Gordon Bladderpod

Lesquerella gordonii



Gordon bladderpod is a multistemmed, annual forb in the mustard family. The root system is relatively weak, which is often a characteristic of annual plants. This can be helpful when trying to distinguish Gordon bladderpod from other bladderpods, which are perennial and have heavier, deeper root systems. The leaves of Gordon bladderpod are sparse, small, lanceshaped and covered with silverygray hair. The small, four-petaled flowers are bright yellow and fade to reddish as they mature. The hollow seedpods are spherical, about 1/8 inch in diameter.


These plants are found in gravelly or sandy soil in pastures, in open fields, on hillsides and along roadsides in the western half of Texas.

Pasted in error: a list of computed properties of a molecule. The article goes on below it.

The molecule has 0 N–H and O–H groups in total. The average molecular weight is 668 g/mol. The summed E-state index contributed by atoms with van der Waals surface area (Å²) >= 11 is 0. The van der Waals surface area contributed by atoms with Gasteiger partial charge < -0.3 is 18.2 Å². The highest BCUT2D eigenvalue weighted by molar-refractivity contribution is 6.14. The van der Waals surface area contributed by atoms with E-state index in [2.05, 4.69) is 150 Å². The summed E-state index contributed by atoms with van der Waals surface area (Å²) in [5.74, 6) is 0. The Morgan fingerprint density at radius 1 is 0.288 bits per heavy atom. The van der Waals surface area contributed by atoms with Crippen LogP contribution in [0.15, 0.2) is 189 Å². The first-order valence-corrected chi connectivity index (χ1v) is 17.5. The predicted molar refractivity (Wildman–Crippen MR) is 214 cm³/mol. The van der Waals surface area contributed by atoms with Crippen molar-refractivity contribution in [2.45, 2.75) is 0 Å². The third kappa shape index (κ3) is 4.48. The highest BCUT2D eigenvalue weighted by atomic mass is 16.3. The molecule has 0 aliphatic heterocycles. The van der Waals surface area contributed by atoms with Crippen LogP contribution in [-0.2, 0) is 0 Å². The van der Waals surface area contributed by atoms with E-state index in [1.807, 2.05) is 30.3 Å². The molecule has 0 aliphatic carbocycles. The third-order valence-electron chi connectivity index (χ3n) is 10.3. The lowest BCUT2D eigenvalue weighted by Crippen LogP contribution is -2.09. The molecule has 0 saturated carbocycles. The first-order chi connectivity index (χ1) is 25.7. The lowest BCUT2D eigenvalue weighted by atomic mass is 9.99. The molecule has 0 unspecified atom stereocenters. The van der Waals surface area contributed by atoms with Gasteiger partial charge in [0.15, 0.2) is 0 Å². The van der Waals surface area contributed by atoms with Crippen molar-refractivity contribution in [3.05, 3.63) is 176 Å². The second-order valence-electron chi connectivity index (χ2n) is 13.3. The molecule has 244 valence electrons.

Toxic Agent

The toxic agent of bladderpod is not known. Although this plant has been associated with"stocking up" swelling of the lower legs) in horses, poisoning has not been confirmed by experimental trial. Feeding hoary alyssum (Berteroa incana), a mustard of the northern United States, reproduced the clinical signs. Problems are seen in Texas when a wet winter and spring follow a drought, and horses on pasture are exposed to many of these plants in the flower and seedpod stage.

Signs of Livestock Ingestion

Only horses are affected and they may show the following clinical signs: High temperature; Depression; Edema of the lower body; Swollen legs; Founder.

Management Strategies

In spring, do not place horses in pastures "yellow" with Gordon bladderpod. Horses usually respond favorably if they are removed from the contaminated pastures in the early stage of disease. These plants must constitute a large portion of the diet to induce poisoning. Good pasture management along with adequate desirable forage will prevent poisoning.